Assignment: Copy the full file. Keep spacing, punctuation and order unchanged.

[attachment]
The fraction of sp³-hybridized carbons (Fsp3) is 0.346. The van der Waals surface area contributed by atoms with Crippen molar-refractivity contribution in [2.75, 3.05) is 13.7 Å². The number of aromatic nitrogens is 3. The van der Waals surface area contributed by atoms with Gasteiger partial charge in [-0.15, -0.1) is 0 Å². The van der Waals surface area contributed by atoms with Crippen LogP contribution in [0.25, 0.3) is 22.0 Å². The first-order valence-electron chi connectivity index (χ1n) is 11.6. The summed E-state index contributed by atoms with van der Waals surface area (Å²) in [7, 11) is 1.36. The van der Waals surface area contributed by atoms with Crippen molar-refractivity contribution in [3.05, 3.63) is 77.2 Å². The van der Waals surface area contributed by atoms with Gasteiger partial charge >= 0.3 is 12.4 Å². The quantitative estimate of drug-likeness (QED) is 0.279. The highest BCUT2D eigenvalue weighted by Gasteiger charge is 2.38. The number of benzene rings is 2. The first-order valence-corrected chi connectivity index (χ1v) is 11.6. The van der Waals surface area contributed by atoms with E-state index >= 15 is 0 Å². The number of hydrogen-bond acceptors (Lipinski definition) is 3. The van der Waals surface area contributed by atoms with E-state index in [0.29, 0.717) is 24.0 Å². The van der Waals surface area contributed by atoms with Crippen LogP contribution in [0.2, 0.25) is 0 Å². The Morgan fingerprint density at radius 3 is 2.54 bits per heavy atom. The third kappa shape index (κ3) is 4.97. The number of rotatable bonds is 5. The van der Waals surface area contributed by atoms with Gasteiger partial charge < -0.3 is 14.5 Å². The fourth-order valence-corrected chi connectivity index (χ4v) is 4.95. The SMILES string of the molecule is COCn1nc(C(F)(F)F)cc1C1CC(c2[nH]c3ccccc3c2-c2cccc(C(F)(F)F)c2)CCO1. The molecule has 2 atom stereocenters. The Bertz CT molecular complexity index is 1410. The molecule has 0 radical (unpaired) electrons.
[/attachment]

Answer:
The fraction of sp³-hybridized carbons (Fsp3) is 0.346. The van der Waals surface area contributed by atoms with Crippen molar-refractivity contribution in [2.75, 3.05) is 13.7 Å². The number of aromatic nitrogens is 3. The van der Waals surface area contributed by atoms with Gasteiger partial charge in [-0.15, -0.1) is 0 Å². The van der Waals surface area contributed by atoms with Crippen LogP contribution in [0.25, 0.3) is 22.0 Å². The first-order valence-electron chi connectivity index (χ1n) is 11.6. The summed E-state index contributed by atoms with van der Waals surface area (Å²) in [7, 11) is 1.36. The van der Waals surface area contributed by atoms with Crippen molar-refractivity contribution in [3.05, 3.63) is 77.2 Å². The van der Waals surface area contributed by atoms with Gasteiger partial charge >= 0.3 is 12.4 Å². The quantitative estimate of drug-likeness (QED) is 0.279. The highest BCUT2D eigenvalue weighted by Gasteiger charge is 2.38. The number of benzene rings is 2. The first-order valence-corrected chi connectivity index (χ1v) is 11.6. The van der Waals surface area contributed by atoms with E-state index >= 15 is 0 Å². The number of hydrogen-bond acceptors (Lipinski definition) is 3. The van der Waals surface area contributed by atoms with E-state index in [0.29, 0.717) is 24.0 Å². The van der Waals surface area contributed by atoms with Crippen LogP contribution in [0.2, 0.25) is 0 Å². The Morgan fingerprint density at radius 3 is 2.54 bits per heavy atom. The third kappa shape index (κ3) is 4.97. The number of rotatable bonds is 5. The van der Waals surface area contributed by atoms with Gasteiger partial charge < -0.3 is 14.5 Å². The fourth-order valence-corrected chi connectivity index (χ4v) is 4.95. The SMILES string of the molecule is COCn1nc(C(F)(F)F)cc1C1CC(c2[nH]c3ccccc3c2-c2cccc(C(F)(F)F)c2)CCO1. The molecule has 2 atom stereocenters. The Bertz CT molecular complexity index is 1410. The molecule has 0 radical (unpaired) electrons.